CALGARY -- Olds College is suspending its renowned equine science program, which means no new students will be admitted to the program next fall.

While the announcement came shortly after the Alberta government axed $663,000 from the school in its recent budget, the college maintains that is not what prompted the equine science program suspension.

College spokesperson Blayne Meek said the school is simply reevaluating the program — something that happens to all programs every three to five years.

"Programs are evaluated against a series of criteria including, student and industry demand, and student employment and satisfaction." Meek said. "The decision was not driven by budget-imposed restraints."

The decision has people involved in Alberta’s horse industry shaking their heads.

"I was very saddened and devastated. I couldn't believe it, actually," said Wendy Nelson of Wendy Nelson’s Reining and Performance Horses. "It's been such a reputable program for so many years and set the foundation for my career for 30 years and benefited me in so many areas in the business."

Nelson hires students and graduates of the Olds equine science program and said the skills they develop in college are in demand around the world.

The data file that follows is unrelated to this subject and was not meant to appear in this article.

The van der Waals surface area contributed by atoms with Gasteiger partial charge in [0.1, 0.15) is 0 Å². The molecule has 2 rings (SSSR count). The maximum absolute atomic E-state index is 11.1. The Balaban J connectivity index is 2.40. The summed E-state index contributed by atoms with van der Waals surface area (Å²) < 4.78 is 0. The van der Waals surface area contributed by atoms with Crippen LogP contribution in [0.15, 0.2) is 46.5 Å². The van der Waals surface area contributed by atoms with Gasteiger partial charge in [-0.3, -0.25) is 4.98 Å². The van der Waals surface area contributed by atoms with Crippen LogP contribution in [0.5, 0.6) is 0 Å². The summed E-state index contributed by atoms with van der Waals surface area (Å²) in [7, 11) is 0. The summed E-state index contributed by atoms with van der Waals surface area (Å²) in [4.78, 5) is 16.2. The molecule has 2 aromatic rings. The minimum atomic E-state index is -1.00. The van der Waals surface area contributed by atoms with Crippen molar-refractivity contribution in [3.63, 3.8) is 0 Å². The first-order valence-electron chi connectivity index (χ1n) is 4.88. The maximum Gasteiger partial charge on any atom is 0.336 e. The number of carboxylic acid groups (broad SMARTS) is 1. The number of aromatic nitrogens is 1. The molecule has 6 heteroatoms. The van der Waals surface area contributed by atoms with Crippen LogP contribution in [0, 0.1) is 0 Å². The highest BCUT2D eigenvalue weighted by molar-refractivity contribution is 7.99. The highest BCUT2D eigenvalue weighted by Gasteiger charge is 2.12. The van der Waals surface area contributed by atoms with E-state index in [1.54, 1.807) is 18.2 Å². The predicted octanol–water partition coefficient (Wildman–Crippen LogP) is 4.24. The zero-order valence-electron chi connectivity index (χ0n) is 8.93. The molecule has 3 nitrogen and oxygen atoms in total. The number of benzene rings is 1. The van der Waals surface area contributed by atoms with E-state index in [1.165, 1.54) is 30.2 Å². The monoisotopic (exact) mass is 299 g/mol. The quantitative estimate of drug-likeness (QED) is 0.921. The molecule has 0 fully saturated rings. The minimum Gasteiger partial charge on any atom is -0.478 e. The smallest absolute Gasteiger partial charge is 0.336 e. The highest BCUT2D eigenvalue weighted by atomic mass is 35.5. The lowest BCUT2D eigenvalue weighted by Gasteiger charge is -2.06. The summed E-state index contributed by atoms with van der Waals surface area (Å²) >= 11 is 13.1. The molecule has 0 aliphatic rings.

"My first job out of college was for big equine breeder in Europe of quarter horses. He actually had come over to the college to purchase four horses that we bred at the college and myself and another girl were the students that showed and demonstrated what the horses could do," she said.

"He employed us right away and we both went on and had a great job over there in Europe and went on for years after to work overseas and then throughout Canada as well."

Coaching skills in high demand

The two-year diploma course teaches students everything from riding skills and coaching to horse husbandry, business management, genetics and breeding.

Nelson said the college taught coaching skills in the program’s second year that will be in high demand in the coming years

"(It’s) a very valuable part of the industry, especially now that Equine Canada has a mandate put in place that by 2025 all equestrian coaches will have to be certified," she said.

The college says current students will be allowed to complete the course and the program suspension does not necessarily mean it is gone forever.

"Olds College has a long history of equine training and will work diligently to continue this legacy in the future," Meek said.

Olds College will continue to offer its one-year equine reproduction certificate program.